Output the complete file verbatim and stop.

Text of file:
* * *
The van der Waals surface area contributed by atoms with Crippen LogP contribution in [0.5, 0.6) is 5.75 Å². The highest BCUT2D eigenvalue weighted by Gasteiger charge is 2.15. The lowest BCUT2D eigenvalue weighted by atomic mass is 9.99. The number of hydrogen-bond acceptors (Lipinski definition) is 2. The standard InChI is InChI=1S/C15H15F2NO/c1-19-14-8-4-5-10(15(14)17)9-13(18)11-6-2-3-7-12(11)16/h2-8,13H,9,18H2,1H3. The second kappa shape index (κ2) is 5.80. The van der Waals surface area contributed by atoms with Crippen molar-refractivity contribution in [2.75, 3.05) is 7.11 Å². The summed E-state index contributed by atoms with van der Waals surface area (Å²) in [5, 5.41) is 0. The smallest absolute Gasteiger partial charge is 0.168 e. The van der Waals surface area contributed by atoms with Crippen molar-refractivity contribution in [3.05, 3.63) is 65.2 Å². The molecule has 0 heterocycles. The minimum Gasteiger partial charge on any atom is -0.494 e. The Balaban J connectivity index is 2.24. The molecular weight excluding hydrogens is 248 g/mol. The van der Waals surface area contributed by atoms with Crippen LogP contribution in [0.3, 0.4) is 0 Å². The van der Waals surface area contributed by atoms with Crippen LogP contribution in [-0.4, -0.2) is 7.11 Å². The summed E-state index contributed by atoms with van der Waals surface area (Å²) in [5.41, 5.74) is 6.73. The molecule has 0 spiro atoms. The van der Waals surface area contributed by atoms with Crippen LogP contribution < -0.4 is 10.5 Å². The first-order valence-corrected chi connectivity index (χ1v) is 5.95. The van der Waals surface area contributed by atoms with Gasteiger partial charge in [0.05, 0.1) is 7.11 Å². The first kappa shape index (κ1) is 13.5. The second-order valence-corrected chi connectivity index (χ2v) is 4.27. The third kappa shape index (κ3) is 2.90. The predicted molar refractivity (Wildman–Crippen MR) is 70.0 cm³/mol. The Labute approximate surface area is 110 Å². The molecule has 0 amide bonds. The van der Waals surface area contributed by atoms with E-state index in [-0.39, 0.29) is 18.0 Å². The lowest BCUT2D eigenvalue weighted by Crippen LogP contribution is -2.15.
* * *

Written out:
The van der Waals surface area contributed by atoms with Crippen LogP contribution in [0.5, 0.6) is 5.75 Å². The highest BCUT2D eigenvalue weighted by Gasteiger charge is 2.15. The lowest BCUT2D eigenvalue weighted by atomic mass is 9.99. The number of hydrogen-bond acceptors (Lipinski definition) is 2. The standard InChI is InChI=1S/C15H15F2NO/c1-19-14-8-4-5-10(15(14)17)9-13(18)11-6-2-3-7-12(11)16/h2-8,13H,9,18H2,1H3. The second kappa shape index (κ2) is 5.80. The van der Waals surface area contributed by atoms with Crippen molar-refractivity contribution in [2.75, 3.05) is 7.11 Å². The summed E-state index contributed by atoms with van der Waals surface area (Å²) in [5, 5.41) is 0. The smallest absolute Gasteiger partial charge is 0.168 e. The van der Waals surface area contributed by atoms with Crippen molar-refractivity contribution in [3.05, 3.63) is 65.2 Å². The molecule has 0 heterocycles. The minimum Gasteiger partial charge on any atom is -0.494 e. The Balaban J connectivity index is 2.24. The molecular weight excluding hydrogens is 248 g/mol. The van der Waals surface area contributed by atoms with Crippen LogP contribution in [0.3, 0.4) is 0 Å². The van der Waals surface area contributed by atoms with Crippen LogP contribution in [-0.4, -0.2) is 7.11 Å². The summed E-state index contributed by atoms with van der Waals surface area (Å²) in [5.41, 5.74) is 6.73. The molecule has 0 spiro atoms. The van der Waals surface area contributed by atoms with Crippen LogP contribution < -0.4 is 10.5 Å². The first-order valence-corrected chi connectivity index (χ1v) is 5.95. The van der Waals surface area contributed by atoms with Gasteiger partial charge in [0.05, 0.1) is 7.11 Å². The first kappa shape index (κ1) is 13.5. The second-order valence-corrected chi connectivity index (χ2v) is 4.27. The third kappa shape index (κ3) is 2.90. The predicted molar refractivity (Wildman–Crippen MR) is 70.0 cm³/mol. The Labute approximate surface area is 110 Å². The molecule has 0 amide bonds. The van der Waals surface area contributed by atoms with E-state index in [-0.39, 0.29) is 18.0 Å². The lowest BCUT2D eigenvalue weighted by Crippen LogP contribution is -2.15.